Minn. lawmakers to tackle synthetic drugs

Last Place on Earth
The sidewalk outside The Last Place on Earth is packed with people hanging around in October 2012 in Duluth, Minn.
Derek Montgomery for MPR, file

Minnesota lawmakers are heading to Duluth in their search for answers to the problems caused by synthetic drugs.

Members of a special committee appointed by House Speaker Paul Thissen have been asked to come up with legislative recommendations. The Duluth News Tribune reported they'll be in in Duluth next week with Attorney General Lori Swanson.

A head shop called Last Place on Earth sells synthetics, and its business has prompted numerous complaints by city leaders, residents and neighboring businesses. At least one business owner has blamed the failure on his business on customers being driven away by the behavior of head shop customers.

The head shop's owner, Jim Carlson, has been arrested multiple times and faces pending counts of distributing controlled substances. He has insisted the products he sold were legal.

Rep. Erik Simonson, a Duluth Democrat, said the city is a logical place to examine the effect of synthetics. A meeting is planned for June 7.

"When I look at what's going on statewide, I think Duluth is clearly ahead of the curve in terms of being educated about what this stuff does to a community, and I think we're ahead of the curve with respect to having witnessed the ineffectiveness of recent legislative changes," Simonson said.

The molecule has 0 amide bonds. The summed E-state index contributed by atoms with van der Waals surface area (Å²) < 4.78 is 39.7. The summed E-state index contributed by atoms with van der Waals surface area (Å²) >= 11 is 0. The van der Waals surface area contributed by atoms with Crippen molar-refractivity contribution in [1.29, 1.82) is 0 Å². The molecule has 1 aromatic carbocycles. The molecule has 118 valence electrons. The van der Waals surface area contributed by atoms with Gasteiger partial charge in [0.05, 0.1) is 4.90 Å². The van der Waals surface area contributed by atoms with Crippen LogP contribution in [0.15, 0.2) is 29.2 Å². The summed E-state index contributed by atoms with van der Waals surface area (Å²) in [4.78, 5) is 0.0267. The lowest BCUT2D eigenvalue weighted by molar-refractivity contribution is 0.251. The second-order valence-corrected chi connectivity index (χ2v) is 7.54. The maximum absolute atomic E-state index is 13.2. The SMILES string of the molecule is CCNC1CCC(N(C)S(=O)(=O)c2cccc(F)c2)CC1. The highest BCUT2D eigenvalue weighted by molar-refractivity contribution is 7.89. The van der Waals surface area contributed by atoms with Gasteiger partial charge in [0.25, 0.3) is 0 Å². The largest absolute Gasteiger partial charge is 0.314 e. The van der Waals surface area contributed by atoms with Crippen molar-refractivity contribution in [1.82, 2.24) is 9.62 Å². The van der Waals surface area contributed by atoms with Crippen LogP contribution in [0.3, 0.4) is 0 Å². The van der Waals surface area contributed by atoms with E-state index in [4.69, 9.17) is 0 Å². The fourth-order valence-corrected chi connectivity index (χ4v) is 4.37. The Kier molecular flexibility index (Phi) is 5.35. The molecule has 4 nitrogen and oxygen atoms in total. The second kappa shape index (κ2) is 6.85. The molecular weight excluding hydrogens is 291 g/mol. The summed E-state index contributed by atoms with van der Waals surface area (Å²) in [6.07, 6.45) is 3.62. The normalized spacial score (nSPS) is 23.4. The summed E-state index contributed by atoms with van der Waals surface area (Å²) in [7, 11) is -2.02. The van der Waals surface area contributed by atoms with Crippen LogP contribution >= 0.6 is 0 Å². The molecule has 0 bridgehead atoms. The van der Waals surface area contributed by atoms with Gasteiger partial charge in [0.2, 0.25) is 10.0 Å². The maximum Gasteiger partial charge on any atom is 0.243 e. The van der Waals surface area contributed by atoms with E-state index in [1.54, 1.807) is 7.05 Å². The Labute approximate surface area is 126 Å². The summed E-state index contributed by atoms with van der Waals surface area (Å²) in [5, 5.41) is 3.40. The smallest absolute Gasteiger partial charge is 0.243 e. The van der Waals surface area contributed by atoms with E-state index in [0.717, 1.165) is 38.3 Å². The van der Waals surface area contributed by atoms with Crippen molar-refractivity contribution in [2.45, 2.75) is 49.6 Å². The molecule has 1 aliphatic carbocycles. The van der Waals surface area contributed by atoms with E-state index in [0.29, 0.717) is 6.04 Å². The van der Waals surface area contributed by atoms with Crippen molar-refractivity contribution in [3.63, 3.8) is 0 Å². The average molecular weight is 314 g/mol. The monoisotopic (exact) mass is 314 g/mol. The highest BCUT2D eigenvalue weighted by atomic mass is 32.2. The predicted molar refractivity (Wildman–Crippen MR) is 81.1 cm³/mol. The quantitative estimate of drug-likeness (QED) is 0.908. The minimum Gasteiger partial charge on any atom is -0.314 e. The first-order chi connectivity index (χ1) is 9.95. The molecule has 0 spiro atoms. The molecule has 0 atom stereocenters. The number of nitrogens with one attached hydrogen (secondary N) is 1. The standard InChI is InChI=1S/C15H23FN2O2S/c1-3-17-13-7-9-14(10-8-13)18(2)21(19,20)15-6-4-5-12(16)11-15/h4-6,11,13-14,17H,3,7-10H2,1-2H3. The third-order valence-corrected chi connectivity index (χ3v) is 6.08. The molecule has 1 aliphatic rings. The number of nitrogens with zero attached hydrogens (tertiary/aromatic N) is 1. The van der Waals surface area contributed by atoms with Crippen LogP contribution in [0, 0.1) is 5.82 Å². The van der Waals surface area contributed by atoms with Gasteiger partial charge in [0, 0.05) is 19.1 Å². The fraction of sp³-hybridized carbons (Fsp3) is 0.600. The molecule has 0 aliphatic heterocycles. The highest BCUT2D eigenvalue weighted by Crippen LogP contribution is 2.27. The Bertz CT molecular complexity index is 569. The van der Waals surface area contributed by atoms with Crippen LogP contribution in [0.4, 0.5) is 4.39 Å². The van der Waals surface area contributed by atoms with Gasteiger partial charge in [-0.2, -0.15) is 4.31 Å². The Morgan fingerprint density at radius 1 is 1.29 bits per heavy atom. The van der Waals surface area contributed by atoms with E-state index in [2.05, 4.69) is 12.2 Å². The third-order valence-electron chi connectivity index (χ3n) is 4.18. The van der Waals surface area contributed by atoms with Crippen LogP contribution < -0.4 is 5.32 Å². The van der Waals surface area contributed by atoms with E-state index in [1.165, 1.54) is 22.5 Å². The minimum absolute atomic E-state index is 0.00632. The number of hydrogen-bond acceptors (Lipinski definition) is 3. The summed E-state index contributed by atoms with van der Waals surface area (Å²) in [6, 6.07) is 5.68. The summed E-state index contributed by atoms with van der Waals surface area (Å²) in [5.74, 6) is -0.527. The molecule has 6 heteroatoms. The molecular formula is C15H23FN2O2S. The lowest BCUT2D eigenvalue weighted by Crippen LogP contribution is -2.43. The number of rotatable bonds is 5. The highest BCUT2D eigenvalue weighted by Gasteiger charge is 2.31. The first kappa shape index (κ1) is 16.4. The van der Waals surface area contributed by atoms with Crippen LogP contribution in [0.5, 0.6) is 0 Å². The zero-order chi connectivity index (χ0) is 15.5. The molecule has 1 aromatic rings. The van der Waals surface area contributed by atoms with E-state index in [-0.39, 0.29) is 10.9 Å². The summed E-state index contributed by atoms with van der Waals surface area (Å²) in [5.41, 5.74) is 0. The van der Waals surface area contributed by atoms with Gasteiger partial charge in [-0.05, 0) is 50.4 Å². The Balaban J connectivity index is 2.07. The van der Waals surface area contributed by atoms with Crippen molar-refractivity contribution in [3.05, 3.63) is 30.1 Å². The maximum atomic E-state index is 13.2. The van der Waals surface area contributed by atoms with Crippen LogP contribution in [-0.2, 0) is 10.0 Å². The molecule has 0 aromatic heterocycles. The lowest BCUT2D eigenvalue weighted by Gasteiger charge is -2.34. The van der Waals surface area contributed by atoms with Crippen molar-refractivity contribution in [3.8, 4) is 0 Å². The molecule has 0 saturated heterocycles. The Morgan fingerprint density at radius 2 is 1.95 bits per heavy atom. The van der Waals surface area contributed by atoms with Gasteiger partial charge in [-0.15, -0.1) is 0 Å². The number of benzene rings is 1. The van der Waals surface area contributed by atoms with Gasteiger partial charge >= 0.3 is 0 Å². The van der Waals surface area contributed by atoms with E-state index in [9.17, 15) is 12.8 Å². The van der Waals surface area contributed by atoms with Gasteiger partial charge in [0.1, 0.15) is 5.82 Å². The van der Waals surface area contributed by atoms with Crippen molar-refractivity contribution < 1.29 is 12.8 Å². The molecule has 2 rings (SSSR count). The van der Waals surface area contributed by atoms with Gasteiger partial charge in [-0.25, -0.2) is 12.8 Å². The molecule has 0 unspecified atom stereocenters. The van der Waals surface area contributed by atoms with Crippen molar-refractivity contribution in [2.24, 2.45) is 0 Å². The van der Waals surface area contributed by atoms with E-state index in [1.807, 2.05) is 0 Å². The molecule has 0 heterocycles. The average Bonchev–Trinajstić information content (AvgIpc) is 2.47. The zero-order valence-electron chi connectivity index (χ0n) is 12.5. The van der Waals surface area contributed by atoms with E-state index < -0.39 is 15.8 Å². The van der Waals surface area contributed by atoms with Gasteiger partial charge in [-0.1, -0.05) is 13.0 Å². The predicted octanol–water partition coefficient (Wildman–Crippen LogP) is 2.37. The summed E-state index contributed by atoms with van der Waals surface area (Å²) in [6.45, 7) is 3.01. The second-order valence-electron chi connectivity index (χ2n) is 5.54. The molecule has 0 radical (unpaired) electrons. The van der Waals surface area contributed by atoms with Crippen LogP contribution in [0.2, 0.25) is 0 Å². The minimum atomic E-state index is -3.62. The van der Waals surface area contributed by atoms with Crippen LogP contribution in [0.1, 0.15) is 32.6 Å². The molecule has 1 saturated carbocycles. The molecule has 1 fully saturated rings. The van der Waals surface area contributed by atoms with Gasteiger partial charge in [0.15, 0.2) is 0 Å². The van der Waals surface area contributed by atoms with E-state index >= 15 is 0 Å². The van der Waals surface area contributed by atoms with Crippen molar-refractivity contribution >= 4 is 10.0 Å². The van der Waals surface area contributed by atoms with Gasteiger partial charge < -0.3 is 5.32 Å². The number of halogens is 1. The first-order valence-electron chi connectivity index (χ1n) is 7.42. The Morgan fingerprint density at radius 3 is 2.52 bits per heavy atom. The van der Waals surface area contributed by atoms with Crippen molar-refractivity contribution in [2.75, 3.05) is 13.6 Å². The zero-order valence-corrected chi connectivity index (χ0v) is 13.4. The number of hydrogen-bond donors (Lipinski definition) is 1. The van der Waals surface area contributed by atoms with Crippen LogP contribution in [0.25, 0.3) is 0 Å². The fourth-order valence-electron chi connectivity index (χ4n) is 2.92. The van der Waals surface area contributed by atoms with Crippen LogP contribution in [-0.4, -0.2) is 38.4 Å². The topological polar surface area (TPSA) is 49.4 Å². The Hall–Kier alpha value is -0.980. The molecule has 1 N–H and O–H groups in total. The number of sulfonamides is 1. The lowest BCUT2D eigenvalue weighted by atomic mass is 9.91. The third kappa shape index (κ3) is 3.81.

Kristi Stokes, president of the Greater Downtown Council in Duluth, said she's hoping for a strong turnout at the meeting, which is next week's meeting.

"From the standpoint of the local business community, this is our chance to share concerns and show them how much synthetic drugs are impacting our entire community," she said.

Duluth Mayor Don Ness acknowledged the city needs help. The city has tried to have the head shop shut down as a public nuisance.

"We've been doing everything we can at the local level. But some of the tools that are available at the state level have proven effective in other places. If they can see the scope and severity of the problem we face here, they might be willing to take ownership of this issue and work with us to address it," Ness said.

Minnesota law already bans the sale of synthetic drugs, but a move to broaden it this past session to include analogs - compounds similar to substances already banned - did not advance.

Other public hearings are planned in Brainerd and on the Iron Range.

"Our goal will be to try to educate legislators about the magnitude of this problem, and the fact is: If we don't get a handle on this somehow, it's going to continue to get worse," Simonson said.


Information from: Duluth News Tribune